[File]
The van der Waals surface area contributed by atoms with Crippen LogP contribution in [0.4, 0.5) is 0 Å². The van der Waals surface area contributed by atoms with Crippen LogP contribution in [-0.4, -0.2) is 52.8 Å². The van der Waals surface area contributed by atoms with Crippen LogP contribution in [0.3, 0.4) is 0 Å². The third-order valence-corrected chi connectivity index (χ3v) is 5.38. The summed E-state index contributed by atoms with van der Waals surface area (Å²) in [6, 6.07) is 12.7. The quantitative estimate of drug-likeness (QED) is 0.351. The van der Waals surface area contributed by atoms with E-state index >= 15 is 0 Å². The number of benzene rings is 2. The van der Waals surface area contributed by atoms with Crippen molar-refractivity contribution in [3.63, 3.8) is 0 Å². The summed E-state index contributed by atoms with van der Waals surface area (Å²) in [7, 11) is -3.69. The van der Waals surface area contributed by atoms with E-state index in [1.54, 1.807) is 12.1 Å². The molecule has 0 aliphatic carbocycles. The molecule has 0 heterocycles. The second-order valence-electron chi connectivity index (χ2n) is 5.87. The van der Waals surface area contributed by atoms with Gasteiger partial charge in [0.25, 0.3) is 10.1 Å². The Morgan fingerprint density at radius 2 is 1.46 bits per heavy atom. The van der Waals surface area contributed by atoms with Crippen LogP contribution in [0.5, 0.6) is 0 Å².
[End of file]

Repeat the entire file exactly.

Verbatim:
The van der Waals surface area contributed by atoms with Crippen LogP contribution in [0.4, 0.5) is 0 Å². The van der Waals surface area contributed by atoms with Crippen LogP contribution in [-0.4, -0.2) is 52.8 Å². The van der Waals surface area contributed by atoms with Crippen LogP contribution in [0.3, 0.4) is 0 Å². The third-order valence-corrected chi connectivity index (χ3v) is 5.38. The summed E-state index contributed by atoms with van der Waals surface area (Å²) in [6, 6.07) is 12.7. The quantitative estimate of drug-likeness (QED) is 0.351. The van der Waals surface area contributed by atoms with E-state index >= 15 is 0 Å². The number of benzene rings is 2. The van der Waals surface area contributed by atoms with Crippen molar-refractivity contribution in [3.63, 3.8) is 0 Å². The summed E-state index contributed by atoms with van der Waals surface area (Å²) in [7, 11) is -3.69. The van der Waals surface area contributed by atoms with E-state index in [1.54, 1.807) is 12.1 Å². The molecule has 0 aliphatic carbocycles. The molecule has 0 heterocycles. The second-order valence-electron chi connectivity index (χ2n) is 5.87. The van der Waals surface area contributed by atoms with Gasteiger partial charge in [0.25, 0.3) is 10.1 Å². The Morgan fingerprint density at radius 2 is 1.46 bits per heavy atom. The van der Waals surface area contributed by atoms with Crippen LogP contribution in [0.5, 0.6) is 0 Å².